On the third try, the battery began to smoke. I sat there, amused and alarmed, watching the tendrils of smoke drift up from the battery. I could see his form hunched over the side of the car. I could see his surgeon’s hands repositioning the clamps as the smoke drifted over them.
On the fourth try, there were sparks.
I clapped a hand over my mouth and closed my eyes firmly against the blue and white points of light leaping off the battery and around his hands. Those hands, which were so adept, so skillful when working inside a human skull, and so inept under the hood of my car. My eyes squeezed closed, I sat there thinking, my God, I’ve ruined this man’s career. And all because of a silly cat.
Where There’s Smoke…
On the fifth try, one of the clamps melted off the cable, and Dr. M had to give up. Relieved, I turned the ignition off and got out of the car.
“Maybe we should call a tow truck,” I proposed. What other solution could there be?
“No, no!” Dr. M said, still cheerful, and chuckling a little. “I have some cables in my trunk.”
He wandered around to the back end of the Mercedes and opened the trunk. Fishing around among the rags and other junk, he hauled out a pair of old battery cables. As he raised them high over the trunk, we both noticed it. One of the clamps was missing.
Yes, indeed, he’d done this before.
He turned to me, still holding the cables up, laughing at himself, and I laughed too.
“We’ll call a tow truck,” he said, still chuckling, and a little red in the face. Perhaps it was from the cold. I had begun to shiver.
He put his cables back in the trunk and slammed it shut. Then he closed the hood of his car. We disconnected my cables and put them away with the loose clamp, and I closed up my car. I was shivering harder.
We climbed back into the Mercedes and he used his car’s phone to call a tow truck, all the while running the engine to keep the heater on. I tried to convince him to go on his way, that I would be OK waiting there for the tow truck to come. But again, he insisted. We sat in his car for half an hour, waiting for the truck, making light conversation to pass the time. He kept the engine running and the heater going.
Finally, we heard the loud motor of the truck as it entered the garage and climbed the same way we had come an hour earlier. The truck pulled up behind my car and the driver got out. At that point, I again encouraged Dr. M to go home, telling him that the driver would take care of things now. But again he insisted on staying.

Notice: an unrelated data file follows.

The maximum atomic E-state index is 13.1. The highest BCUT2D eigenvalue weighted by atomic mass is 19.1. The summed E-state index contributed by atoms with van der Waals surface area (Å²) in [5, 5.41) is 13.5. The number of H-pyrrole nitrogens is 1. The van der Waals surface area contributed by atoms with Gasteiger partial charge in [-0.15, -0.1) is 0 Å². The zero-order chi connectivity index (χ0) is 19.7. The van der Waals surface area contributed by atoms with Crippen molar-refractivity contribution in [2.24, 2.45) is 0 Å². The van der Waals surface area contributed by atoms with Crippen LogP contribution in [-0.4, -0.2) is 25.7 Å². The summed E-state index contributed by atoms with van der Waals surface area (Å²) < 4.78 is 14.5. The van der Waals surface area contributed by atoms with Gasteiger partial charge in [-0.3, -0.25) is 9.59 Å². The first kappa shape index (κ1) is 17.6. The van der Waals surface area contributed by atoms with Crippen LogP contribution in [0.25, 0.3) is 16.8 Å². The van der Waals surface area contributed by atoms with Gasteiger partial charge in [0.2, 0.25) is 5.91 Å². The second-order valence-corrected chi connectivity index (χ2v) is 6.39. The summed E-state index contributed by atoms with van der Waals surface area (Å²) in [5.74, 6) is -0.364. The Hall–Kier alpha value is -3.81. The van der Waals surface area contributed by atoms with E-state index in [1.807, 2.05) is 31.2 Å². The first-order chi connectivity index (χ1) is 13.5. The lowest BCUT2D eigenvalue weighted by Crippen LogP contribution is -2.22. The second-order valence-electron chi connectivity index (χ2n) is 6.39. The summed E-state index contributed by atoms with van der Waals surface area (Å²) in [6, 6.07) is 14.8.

And not just staying, but escorting me to the service station in his Mercedes. He didn’t want me to have to ride in the truck cab with the driver, so he followed the truck with me in his car. And he stayed with me at the service station until the new battery was in and I was on my way home to the cats.
Matilda Goes On… For a Little While
In the crush of daily life, too often our best moments and relationships slip away. By a year or so later, my relationship with Dr. M had begun to deteriorate. He was not happy in Chicago. In the Deep South, he had made up his own rules. The folks in Chicago wanted him to follow theirs. And he was still looking for the chance to run his own department. I found him increasingly difficult to work with and began to doubt my place in his world. I eventually left Chicago to take a job in Minnesota. Shortly after I left, Dr. M got his chairmanship and returned to the Deep South, where he still presides over the department he’s ruled for 15 years.
When I moved to Minnesota, I decided to take only one cat with me. I had grown tired of Steve’s nighttime mischief and staged spats with Matilda. I left him behind with the landlord’s children, who were thrilled with his antics and energy.
As for Matilda, well, with another move, she just became grumpier and fatter. After too many mornings of hearing her beg for food at 5 a.m., I found her a good home elsewhere and got myself a dog.